It’s egoic to think we have the power to heal anyone but ourselves. By placing expectations on others, trying to get them to act in a way we feel is in their best interest, demanding performance, having an agenda in our interactions with others – these are the things that steal our full presence in the relationship with ourselves and others.
For example, I bullied mum to fix up her relationship with dad because despite their separation there’s a misunderstanding between them and a huge entanglement of emotions and past trauma that hasn’t been overcome. I see this shit and feel the need to interfere. I turn it into a mission to fix up this mess. It only leads to mum becoming unhappy with me and rightly so… I hate it when she meddles in my business so f course she would hate me dictating how she should view her life and who she should consider fully in her new life ahead.
If I heal myself and overcome the trauma of having grown up in a household where no one sought to understand each other, then I don’t place expectations on her to resolve whatever trauma she’s experienced in her relationships. My ego is adding trauma to trauma and I’m doing harm, not good.
Healing Mother Nature
I’m just as self-destructive as anyone else because I’m not fully conscious of the damage I do when I’m not in a state of full presence. That is when I talk to mum and other relatives with the intention of getting them to see things my way and get them to tell me I’m right because somehow I’ve lost faith in myself.
Even as I’m typing these lines, I’ve got a two-year-old asking for Peppa Pig and a crying baby because she’s most likely bored. So let me take a break here.
I’m back now with the full blessing and the support of my household. My baby had a little feed and she’s making squealing noises as she smiles and I negotiated with my two year old and she’s happily watching a Turkish cartoon called Niloya that teaches her to care for animals.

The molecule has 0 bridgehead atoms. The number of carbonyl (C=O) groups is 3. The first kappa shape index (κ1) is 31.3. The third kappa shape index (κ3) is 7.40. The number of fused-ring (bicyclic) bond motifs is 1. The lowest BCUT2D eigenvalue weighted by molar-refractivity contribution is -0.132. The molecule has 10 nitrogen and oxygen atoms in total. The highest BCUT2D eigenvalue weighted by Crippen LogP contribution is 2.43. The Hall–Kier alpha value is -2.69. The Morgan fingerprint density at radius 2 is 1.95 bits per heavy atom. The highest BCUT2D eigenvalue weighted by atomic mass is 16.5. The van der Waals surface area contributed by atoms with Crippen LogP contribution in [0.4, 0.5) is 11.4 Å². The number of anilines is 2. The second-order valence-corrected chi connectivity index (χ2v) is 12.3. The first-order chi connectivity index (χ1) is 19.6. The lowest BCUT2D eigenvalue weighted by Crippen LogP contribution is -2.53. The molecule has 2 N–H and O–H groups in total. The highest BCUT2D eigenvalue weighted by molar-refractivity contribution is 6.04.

How do we heal ourselves and consequently Mother Nature? By creating. Create relationships, real ones where you’re not judging or expecting anything but simply enjoying each others’ company.
Discover your own creative ability. Knit. Make pottery. Paint. Write.
I’m happy when I’m dropping these lines because it gives me access to something greater than myself and a whole new appreciation for the people who overcome the resistance within themselves, the fear of judgment and rejection from others to put something new out onto the world.
Also consider that when you’re creating you’re not mindlessly consuming. You don’t feel a need to prove you’re better than others by buying the latest tech device, the fastest car and logos on your clothes.
If you’re creating anything with the intention of proving you’re better than others, stop. You’re destroying the relationship with yourself by placing that pressure to be better than others. Create with the intention to discover. Discover what lies in your subconscious and how this connects you to others, humans, animals and nature.
But don’t let me pressure you. Just give it a chance. Pick up a pen, pencil and a paper or spend some time in nature and see what comes of it.
Over to you…
What is one creative act you’re going to try today? Will you pick up the phone to reconnect with an old friend? Will you spend some time journaling and exploring your own thoughts or simply playng with your children without an agenda, just observing how they interact with you and their toys?